When I studied at Glasgow University, I did a bit of open-air preaching with some other other young guys. Most of us did so with ghost-white faces and jelly-knees. We also published and distributed a Christian newspaper for students. I remember handing it out to 300 students at the door of my moral philosophy class, and then entering the lecture auditorium to find 598 angry eyes staring at me (there was one Christian in the class). I must admit that I used to have sleepless nights before such baby-steps of Christian witness. However, I still remember the spiritual power I enjoyed when I tried to memorize Scripture before venturing forth on these mornings. I used to look for two verses: one to remind me of God’s greatness (e.g. Isa 40:12) , and one to remind me of human smallness (e.g. Isa. 40:6). 2. Ponder the potential
When faced with challenges, I have a tendency to focus on all the possible negative outcomes: he will laugh/shout at me, they will leave the congregation, she will slam the door in my face, they will assault me, etc. I have to battle to think and keep thinking about the possible positive outcomes. I especially want to remind myself of the potential of my pathetic witness being used to save a precious soul to the glory of God. “Come on, David, think of what one verse of Scripture can do with God’s blessing….This tract could transform a family…This young man may become a missionary to the Jews…This young Christian woman could be rescued from a miserable marriage to a worldly man…Jesus might be loved by one more person”
3. Seek the En-courager
The Holy Spirit is called the Comforter, which can also be translated “the Encourager,” the one who comes alongside us to prompt, motivate, and move us forward. The most Spirit-filled people I’ve known have been marked by a gentle courage. And that’s quite different to a rude, aggressive, and abrasive spirit that has more to do with nature than with grace. 4. Take baby-steps
Military cadets are not thrown straight into front-line battle. They are broken in gradually; trained and pushed further and further until they are battle-ready. Some Christians, and some Pastors, let the “small” battles pass them by; they’re waiting for the big test; but that never comes. Meanwhile they are softened and weakened more and more by their refusal to fight the “little” fights God brings their way – until they are useless for anything. (Although they are usually fantastic armchair generals). So, don’t view the little fights as beneath you, but as sent by God to train you and gradually build you up for more vicious battles ahead. 5. Serve in the shadow of Calvary
Above all, maintain a daily awareness that, “I am a great sinner, but Christ is a great Savior.” Let the suffering, death, and resurrection of Christ em-power and en-courage you. There is a strange and mysterious energy in grace. It changes “ought-to’s” into “want-to’s,” and conscription into consecration.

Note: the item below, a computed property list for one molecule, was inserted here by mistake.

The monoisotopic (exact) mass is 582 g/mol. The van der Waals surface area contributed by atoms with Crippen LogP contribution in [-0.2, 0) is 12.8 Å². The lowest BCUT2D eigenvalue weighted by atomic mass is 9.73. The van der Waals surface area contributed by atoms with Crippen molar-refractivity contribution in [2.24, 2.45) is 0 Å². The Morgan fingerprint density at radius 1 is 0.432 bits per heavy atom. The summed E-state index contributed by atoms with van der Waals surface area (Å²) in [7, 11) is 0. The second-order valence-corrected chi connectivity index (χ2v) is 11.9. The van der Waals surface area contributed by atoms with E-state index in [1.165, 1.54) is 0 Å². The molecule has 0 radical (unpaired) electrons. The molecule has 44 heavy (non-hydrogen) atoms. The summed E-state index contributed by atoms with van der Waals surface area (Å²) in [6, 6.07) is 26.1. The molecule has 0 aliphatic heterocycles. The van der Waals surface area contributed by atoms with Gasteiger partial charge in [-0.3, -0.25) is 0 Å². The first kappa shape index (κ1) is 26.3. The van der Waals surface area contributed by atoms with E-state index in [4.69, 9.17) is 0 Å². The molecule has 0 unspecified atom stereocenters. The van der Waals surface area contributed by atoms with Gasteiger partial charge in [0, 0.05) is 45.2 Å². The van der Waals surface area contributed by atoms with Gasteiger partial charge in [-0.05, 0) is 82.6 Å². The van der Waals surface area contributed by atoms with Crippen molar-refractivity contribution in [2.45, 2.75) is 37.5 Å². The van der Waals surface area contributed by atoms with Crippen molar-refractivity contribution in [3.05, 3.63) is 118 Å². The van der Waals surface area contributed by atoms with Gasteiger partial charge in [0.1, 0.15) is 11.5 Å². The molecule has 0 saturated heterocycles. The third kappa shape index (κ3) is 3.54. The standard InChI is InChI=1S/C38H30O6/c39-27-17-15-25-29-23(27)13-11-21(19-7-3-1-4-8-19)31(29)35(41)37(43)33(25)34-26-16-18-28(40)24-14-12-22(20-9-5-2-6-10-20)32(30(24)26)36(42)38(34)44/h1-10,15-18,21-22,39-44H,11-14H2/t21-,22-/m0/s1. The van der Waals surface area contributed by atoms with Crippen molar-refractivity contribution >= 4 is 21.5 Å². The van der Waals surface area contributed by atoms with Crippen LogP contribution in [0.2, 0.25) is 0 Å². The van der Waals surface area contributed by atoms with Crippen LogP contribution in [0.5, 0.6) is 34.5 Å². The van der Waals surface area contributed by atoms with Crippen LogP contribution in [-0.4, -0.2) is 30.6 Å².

UPDATE: Some further thoughts I had last night
6. Trust the Lord with your future
The Lord may ask us to take action that risks our future ministries. We may have to take a stand against powerful people, even Christian leaders, who might not hesitate to use their influence to destroy us and our congregations. Everything is saying, “If you do this, or say that, then your ministry will be terminated, your character will be blackened, you will be put out of the church, your past will be dredged for skeletons, etc.” But we must trust the Lord, not just for our salvation but for our providence. Providential faith is often harder to exercise than saving faith. I once had to do something which I was sure would end my ministry. I’ve never had such a momentous struggle with my conscience. I had to come to the point where I said, “This is my duty. This is the right thing to do. If I lose my character or my ministry, then the will of the Lord be done. If He slay me, yet will I trust in Him.”
7. Hold on to the promises
The Lord has promised that He will honor those who honor Him (1 Sam. 2:30). How many Christian men and women have held on to that promise in the heat of battle. How many have found it to be so abundantly true, no matter how much dishonor may be heaped upon them for a time.
8. Maintain a clear conscience
Nothing weakens a person like an accusing conscience. I’ve seen good men retreat from spiritual battles because of something in their past: “How can I take this action, speak this truth, if I’ve done this or that myself?” The Devil uses these weaknesses: “Who are you to take a stand when you’re no better yourself…” Why was Paul so courageous? Because he exercised himself to have a conscience void of offence before God and man (Acts 24:16).
9. Remember the final judgment
We may have to suffer loss for a few years here on earth. We may see the wicked prosper and the righteous suffer. We may even see good people defend the wicked and oppress the righteous. However, we must all stand before the judgment seat of Christ to give an account for the deeds done in the body. However many unjust judgments are passed upon us here, we may appeal to the final judgment, lay our case there, and wait for the verdict that will both bring forth our judgment like the noon day sun (Ps. 37:6) and also cut down the wicked, no matter how strong their tree may appear (Ps. 37:35-36).
Be of good courage, and He will strengthen your heart (Ps. 27:14).
Here’s the audio from week 2 of my Christian Leadership course lectures at Puritan Reformed Seminary. There are two parts to the lecture: The Humble Servant (1) and (2).And here’s a pdf of the lecture. The previous lecture notes can be found by clicking the “Leadership Lectures” tab below.